The Pollinator Stewardship Council, Inc. Board of Directors considered the preponderance of research concerning neonicotinoids (neonics), and is announcing their decision to call for a moratorium on the use and registration of the neonic class of pesticides. We agree with The Task Force on Systemic Pesticides 2017 “Worldwide Integrated Assessment of the Effects of Systemic Pesticides on Biodiversity and Ecosystems,”
“The [ecosystemic] consequences of losing the invertebrate fauna due tocontinuous exposure to ubiquitous residues of neonicotinoids … are thus far reaching and cannot be ignored any longer.”
Beekeepers generally acknowledge scientific knowledge almost always follows, not leads, what we observe in our hives. Beekeepers have been reluctant to point to any single factor as the cause of our fourteen years of heavy colony losses. If hives died, beekeepers generally blamed themselves. We are convinced the class of pesticides known as neonicotinoids along with their companion pesticides, either cause or exacerbate most of the issues beekeepers are experiencing in their colonies. With the exception of Imidicloprid (which has been almost exclusively used on non-bee attractive plants from 1998 through 2003) other Neonics were registered for wide agricultural use late in the fall of 2003. By the spring of 2006 the whole world knew something was drastically amiss in the US bee population.
Reduced Thermal Regulation and Reproduction of Bees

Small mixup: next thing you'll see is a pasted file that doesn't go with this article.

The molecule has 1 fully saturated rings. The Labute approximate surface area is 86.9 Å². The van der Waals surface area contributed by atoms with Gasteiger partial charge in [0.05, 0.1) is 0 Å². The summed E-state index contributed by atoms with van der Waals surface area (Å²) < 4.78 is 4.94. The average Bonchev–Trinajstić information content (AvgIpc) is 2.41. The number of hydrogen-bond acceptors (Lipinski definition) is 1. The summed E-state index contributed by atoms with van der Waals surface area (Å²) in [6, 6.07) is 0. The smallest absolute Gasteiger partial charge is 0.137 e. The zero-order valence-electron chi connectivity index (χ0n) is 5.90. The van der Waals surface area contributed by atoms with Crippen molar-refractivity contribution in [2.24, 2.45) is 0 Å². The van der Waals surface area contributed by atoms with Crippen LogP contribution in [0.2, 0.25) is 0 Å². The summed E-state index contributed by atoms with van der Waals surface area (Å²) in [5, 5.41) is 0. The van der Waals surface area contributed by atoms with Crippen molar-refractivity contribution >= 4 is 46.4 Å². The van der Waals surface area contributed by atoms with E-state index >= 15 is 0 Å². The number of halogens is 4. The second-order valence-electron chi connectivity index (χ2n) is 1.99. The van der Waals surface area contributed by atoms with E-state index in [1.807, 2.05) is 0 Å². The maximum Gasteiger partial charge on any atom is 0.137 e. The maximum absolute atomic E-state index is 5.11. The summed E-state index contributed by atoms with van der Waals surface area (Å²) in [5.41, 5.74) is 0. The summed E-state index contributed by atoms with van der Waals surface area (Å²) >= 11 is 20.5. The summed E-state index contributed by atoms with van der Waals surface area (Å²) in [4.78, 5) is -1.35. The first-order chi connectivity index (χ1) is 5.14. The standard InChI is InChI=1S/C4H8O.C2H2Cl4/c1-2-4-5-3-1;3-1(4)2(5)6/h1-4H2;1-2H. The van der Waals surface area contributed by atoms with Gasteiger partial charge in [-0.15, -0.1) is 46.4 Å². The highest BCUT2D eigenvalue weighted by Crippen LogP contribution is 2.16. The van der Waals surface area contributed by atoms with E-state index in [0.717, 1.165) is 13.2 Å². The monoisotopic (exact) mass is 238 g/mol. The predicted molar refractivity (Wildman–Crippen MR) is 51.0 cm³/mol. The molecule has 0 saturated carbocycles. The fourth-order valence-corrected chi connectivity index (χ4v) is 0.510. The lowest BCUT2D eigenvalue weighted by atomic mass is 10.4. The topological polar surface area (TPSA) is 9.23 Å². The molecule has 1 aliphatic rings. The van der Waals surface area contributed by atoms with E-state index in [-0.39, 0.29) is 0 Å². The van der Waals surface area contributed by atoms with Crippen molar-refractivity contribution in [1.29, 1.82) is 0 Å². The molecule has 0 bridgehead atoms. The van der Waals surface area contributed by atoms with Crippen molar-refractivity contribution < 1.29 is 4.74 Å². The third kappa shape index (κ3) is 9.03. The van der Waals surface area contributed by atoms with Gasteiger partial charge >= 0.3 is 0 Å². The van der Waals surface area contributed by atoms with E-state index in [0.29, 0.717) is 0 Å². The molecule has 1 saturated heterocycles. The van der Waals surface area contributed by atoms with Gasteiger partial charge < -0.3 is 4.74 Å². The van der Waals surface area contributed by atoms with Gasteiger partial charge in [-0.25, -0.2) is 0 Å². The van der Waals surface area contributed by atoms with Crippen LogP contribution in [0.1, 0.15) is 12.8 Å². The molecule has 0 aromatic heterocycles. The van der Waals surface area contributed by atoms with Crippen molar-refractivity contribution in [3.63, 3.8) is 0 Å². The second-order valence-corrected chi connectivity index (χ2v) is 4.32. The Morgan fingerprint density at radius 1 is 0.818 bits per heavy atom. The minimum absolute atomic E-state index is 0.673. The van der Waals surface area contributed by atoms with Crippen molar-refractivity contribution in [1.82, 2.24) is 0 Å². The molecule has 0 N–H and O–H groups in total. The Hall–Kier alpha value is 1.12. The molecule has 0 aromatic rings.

A study released in October 2016 determined Thiamethoxam “…elicited a decrease in temperature . . . alterations in thermal regulation caused by Thiamethoxam may affect foraging activity and a variety of in-hive tasks, likely leading to negative consequences at the colony level…”1 When a honey bee is unable to regulate the temperature of the hive beekeepers have experienced reduced honey crops and dead hives after cold snaps.
Another study implicates clothianidin and thiamethoxam as a culprit in bee losses.
“ … here we show that two neonicotinoids (4.5 ppb thiamethoxam and 1.5 ppb clothianidin) significantly reduce the reproductive capacity of male honey bees (drones),…Our results demonstrate for the first time that neonicotinoid insecticides can negatively affect male insect reproductive capacity, and provide a possible mechanistic explanation for managed honey bee queen failure and wild insect pollinator decline.”2
Reduced Foraging and Flight Distance of Bees
A study published April of 2017 found bees that consumed “a single sublethal dose of Thiamethoxam … foragers showed excitation and significantly increased flight duration and distance… Chronic exposure significantly decreased flight duration… distance… and average velocity… These results provide the first demonstration that acute or chronic exposure to a neonicotinoid alone can significantly alter bee flight. Such exposure may impair foraging and homing, which are vital to normal colony function and ecosystem services.”3 For beekeepers this results in: bees lost and dead in the field, and poor honey production from ones that come home “drunk” and disoriented.
This class of pesticide called neonicotinoids, also impacts native pollinators. A 2018 study found a low dose of neonicotinoid insecticide reduces foraging motivation of bumble bees. Neonicotinoid concentrations of 1 ppb, often reported in plant nectar near agricultural lands, can thus affect the foraging behaviour of bumble bees. Even without a notable impact on flight performance and learning, a reduction in foraging motivation could explain the poor performance of colonies of bumble bees exposed to neonicotinoids.4